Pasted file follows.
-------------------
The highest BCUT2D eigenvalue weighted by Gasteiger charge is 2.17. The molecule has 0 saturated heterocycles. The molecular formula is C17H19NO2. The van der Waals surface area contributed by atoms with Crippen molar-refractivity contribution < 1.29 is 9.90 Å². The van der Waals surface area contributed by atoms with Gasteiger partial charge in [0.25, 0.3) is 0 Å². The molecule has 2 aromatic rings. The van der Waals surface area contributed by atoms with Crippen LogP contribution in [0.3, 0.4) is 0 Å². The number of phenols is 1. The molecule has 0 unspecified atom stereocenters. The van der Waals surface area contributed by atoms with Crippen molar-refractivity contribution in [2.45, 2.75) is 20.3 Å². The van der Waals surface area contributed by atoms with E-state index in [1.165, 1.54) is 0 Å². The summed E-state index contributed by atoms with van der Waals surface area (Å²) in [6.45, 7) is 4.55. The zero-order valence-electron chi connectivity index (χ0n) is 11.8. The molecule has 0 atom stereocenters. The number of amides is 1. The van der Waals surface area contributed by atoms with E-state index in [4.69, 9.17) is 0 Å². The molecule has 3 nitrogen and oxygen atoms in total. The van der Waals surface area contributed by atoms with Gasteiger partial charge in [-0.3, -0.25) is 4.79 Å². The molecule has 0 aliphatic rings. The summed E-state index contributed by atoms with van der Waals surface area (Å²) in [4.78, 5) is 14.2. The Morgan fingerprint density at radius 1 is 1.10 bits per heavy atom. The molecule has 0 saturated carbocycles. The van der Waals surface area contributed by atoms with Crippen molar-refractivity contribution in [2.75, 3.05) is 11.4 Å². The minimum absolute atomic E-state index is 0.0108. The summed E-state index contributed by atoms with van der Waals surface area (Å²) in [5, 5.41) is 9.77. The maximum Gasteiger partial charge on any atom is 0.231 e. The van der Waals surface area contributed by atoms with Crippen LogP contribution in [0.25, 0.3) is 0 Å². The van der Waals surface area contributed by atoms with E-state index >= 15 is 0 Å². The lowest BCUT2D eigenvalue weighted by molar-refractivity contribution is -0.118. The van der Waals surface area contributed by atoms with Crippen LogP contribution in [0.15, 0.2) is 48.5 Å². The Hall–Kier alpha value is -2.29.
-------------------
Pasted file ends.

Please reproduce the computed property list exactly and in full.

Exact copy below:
The highest BCUT2D eigenvalue weighted by Gasteiger charge is 2.17. The molecule has 0 saturated heterocycles. The molecular formula is C17H19NO2. The van der Waals surface area contributed by atoms with Crippen molar-refractivity contribution < 1.29 is 9.90 Å². The van der Waals surface area contributed by atoms with Gasteiger partial charge in [0.25, 0.3) is 0 Å². The molecule has 2 aromatic rings. The van der Waals surface area contributed by atoms with Crippen LogP contribution in [0.3, 0.4) is 0 Å². The number of phenols is 1. The molecule has 0 unspecified atom stereocenters. The van der Waals surface area contributed by atoms with Crippen molar-refractivity contribution in [2.45, 2.75) is 20.3 Å². The van der Waals surface area contributed by atoms with E-state index in [1.165, 1.54) is 0 Å². The summed E-state index contributed by atoms with van der Waals surface area (Å²) in [6.45, 7) is 4.55. The zero-order valence-electron chi connectivity index (χ0n) is 11.8. The molecule has 0 atom stereocenters. The number of amides is 1. The van der Waals surface area contributed by atoms with E-state index in [4.69, 9.17) is 0 Å². The molecule has 3 nitrogen and oxygen atoms in total. The van der Waals surface area contributed by atoms with Gasteiger partial charge in [-0.3, -0.25) is 4.79 Å². The molecule has 0 aliphatic rings. The summed E-state index contributed by atoms with van der Waals surface area (Å²) in [4.78, 5) is 14.2. The Morgan fingerprint density at radius 1 is 1.10 bits per heavy atom. The molecule has 0 saturated carbocycles. The van der Waals surface area contributed by atoms with Crippen molar-refractivity contribution in [2.75, 3.05) is 11.4 Å². The minimum absolute atomic E-state index is 0.0108. The summed E-state index contributed by atoms with van der Waals surface area (Å²) in [5, 5.41) is 9.77. The maximum Gasteiger partial charge on any atom is 0.231 e. The van der Waals surface area contributed by atoms with Crippen LogP contribution in [0.25, 0.3) is 0 Å². The van der Waals surface area contributed by atoms with E-state index >= 15 is 0 Å². The lowest BCUT2D eigenvalue weighted by molar-refractivity contribution is -0.118. The van der Waals surface area contributed by atoms with Crippen LogP contribution in [0.15, 0.2) is 48.5 Å². The Hall–Kier alpha value is -2.29.